Spain Guide

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Lanzarote Spain

Lanzarote is one of Spain's seven Canary Islands, located in the Atlantic Ocean 100 kilometres west of Africa and about 1,000 kilometres from mainland Spain. The island has been destroyed and reborn out of a series of volcanic eruptions which have created one of the most extraordinary landscapes on the planet. It's an island of bizarre beauty; few places on earth can offer so many extraordinary sights within such a small area.

International tourists flock to Lanzarote to enjoy the island's unique combination of spectacular volcanic caves and craters, wonderful beaches and year round sunshine.

The island's airport serves many of the major European cities (flying time from London is four hours) and connects with the other islands in the Canarian archipelago. There are ferry connections with nearby Fuerteventura and Las Palmas de Gran Canaria (200 kilometres to the south west).

With an average year round temperature of 22C, Lanzarote is a favourite escape for northern Europeans seeking winter sunshine.

But this is an island which offers so much more than sunshine. In 1987 Lanzarote was declared one of the six universal models of sustainable development by the World Tourism Organization and in 1994 it was declared a Reserve of the Biosphere by UNESCO (the United Nations Educational, Scientific and Cultural Organisation).

Here you'll see sights which are not to be found on the popular Costas of the Spanish mainland fertile agricultural fields amid eerie formations of petrified lava, beaches of black volcanic sand and vineyards growing in the very bowels of volcanic craters. This is an island where restaurants grill meat on volcano powered barbecues!

Lanzarote, which includes the small islands of La Graciosa, Alegranza, Montaña Clara, Roque del Este y del Oeste, is just 60 kilometres long and 20 kilometres at its widest point. Small it may be.but it boasts some of the world's greatest and strangest natural treasures.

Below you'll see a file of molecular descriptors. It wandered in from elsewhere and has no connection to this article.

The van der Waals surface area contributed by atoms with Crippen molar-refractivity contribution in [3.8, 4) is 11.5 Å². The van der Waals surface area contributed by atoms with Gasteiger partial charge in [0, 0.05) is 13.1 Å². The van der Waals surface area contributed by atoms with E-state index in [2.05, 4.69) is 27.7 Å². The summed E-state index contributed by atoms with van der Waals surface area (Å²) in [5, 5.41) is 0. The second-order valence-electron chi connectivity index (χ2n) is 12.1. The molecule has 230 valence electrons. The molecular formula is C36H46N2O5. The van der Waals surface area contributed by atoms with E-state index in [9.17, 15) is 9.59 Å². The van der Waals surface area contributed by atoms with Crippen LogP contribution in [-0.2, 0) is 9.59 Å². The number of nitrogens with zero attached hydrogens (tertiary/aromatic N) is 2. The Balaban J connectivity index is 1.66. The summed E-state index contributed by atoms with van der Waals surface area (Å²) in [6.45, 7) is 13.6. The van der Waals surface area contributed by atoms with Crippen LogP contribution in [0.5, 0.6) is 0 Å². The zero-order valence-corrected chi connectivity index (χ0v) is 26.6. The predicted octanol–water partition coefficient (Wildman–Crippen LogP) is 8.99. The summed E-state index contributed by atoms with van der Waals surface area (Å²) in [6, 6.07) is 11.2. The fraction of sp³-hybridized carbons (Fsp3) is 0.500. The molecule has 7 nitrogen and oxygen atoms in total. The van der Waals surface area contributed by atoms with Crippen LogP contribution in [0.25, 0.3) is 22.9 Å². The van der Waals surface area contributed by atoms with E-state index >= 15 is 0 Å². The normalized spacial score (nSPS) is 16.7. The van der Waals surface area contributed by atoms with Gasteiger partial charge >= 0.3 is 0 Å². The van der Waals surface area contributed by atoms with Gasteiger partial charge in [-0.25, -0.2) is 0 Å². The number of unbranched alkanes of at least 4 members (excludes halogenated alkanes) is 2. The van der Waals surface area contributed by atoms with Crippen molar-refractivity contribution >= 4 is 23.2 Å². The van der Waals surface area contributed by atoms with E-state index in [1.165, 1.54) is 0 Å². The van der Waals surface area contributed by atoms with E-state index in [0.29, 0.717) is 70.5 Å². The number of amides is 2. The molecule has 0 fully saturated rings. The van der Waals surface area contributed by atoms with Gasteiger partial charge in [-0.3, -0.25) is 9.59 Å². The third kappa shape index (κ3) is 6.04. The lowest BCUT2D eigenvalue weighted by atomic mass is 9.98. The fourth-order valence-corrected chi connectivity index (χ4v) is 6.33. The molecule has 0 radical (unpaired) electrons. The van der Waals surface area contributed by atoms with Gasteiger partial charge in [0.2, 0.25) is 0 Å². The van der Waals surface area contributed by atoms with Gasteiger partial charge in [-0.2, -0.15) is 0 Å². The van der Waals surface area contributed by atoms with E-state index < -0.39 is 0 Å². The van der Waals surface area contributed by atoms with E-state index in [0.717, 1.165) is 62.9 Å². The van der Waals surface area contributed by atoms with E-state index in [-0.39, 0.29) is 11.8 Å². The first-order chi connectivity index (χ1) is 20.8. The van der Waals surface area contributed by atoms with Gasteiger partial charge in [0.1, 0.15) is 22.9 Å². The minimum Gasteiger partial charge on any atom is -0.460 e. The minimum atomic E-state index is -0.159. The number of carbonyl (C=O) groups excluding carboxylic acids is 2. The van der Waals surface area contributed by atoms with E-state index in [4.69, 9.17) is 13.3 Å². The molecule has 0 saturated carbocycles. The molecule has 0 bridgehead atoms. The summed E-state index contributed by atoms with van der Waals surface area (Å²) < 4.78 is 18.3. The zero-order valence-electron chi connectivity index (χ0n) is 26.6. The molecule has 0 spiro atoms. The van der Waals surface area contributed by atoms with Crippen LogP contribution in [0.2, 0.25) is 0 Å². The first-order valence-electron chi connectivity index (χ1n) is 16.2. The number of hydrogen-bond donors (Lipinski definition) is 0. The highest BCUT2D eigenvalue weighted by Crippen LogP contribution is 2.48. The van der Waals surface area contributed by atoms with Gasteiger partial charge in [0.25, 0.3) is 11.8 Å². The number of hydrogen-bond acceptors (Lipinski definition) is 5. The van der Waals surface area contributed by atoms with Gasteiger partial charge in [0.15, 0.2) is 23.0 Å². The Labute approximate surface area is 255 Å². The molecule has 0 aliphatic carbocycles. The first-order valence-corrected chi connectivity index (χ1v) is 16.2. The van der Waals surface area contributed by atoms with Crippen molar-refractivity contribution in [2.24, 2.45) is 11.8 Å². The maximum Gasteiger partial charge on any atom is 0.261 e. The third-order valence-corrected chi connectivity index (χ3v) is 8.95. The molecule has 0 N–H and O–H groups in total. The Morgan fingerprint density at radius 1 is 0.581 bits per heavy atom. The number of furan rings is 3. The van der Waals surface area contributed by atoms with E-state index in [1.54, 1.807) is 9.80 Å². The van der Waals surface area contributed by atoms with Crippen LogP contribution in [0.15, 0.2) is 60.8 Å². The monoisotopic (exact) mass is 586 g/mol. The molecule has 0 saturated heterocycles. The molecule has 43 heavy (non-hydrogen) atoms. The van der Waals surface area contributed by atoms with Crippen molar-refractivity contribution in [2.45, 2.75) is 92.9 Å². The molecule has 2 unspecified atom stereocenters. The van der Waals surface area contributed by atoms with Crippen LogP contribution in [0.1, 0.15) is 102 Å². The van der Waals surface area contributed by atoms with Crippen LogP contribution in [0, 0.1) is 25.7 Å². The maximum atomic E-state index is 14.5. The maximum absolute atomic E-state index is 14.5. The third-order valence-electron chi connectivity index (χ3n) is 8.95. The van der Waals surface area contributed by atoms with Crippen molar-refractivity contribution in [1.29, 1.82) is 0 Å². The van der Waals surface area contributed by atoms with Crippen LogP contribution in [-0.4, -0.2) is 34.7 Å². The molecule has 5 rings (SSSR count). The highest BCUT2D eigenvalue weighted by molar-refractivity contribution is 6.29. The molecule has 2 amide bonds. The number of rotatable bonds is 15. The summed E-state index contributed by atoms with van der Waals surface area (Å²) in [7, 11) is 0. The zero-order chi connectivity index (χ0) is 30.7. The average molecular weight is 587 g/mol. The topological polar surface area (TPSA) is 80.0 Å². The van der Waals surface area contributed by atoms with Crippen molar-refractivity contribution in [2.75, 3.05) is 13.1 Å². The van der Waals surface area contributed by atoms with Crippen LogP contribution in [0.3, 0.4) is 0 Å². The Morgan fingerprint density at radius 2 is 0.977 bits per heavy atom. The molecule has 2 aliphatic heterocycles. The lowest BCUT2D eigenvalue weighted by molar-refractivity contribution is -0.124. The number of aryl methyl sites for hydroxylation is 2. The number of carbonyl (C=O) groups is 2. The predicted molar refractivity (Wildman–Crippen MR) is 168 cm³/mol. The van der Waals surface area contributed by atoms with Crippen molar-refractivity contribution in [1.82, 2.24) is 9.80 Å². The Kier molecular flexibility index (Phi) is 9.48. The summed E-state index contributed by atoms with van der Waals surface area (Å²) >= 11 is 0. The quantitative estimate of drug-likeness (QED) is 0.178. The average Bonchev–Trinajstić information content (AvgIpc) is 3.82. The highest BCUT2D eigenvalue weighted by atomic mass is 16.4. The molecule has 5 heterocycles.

The famous Cueva de los Verdes is a huge chasm within an eight kilometre long volcanic lava tunnel formed by an eruption 5,000 years ago. This incredible cave system, which once provided refuge against pirates and slave traders, connects the Corona volcano with the sea.

Here you'll also find one of the island's top tourist spots the Jameos del Agua which are a spectacular combination of natural and manmade architecture. Lanzarote's most famous son, the artist and sculptor Cesar Manrique, sympathetically created an extraordinary visitor attraction out of volcanic passages and underground grottoes.

The centrepiece is a beautiful, azure lake inhabited by a rare species of blind, albino crab. There are bars and a restaurant around the lake, swimming pools and a concert hall seating 500.

The Jameos del Agua are just one example of the artist's many projects, paintings and sculptures which can be viewed around the island. Manrique was to Lanzarote what Gaudi was to Barcelona. His impact on and legacy to his beloved island are inescapable.

The artist, who died in a car accident on the island in 1992, pined for Lanzarote during his two year stay in New York during the mid sixties. On his return home in 1966 he said: "I came with the intention of turning my native island into one of the most beautiful places on the planet, due to the endless possibilities that Lanzarote has to offer."

Many of today's tourists would say he succeeded.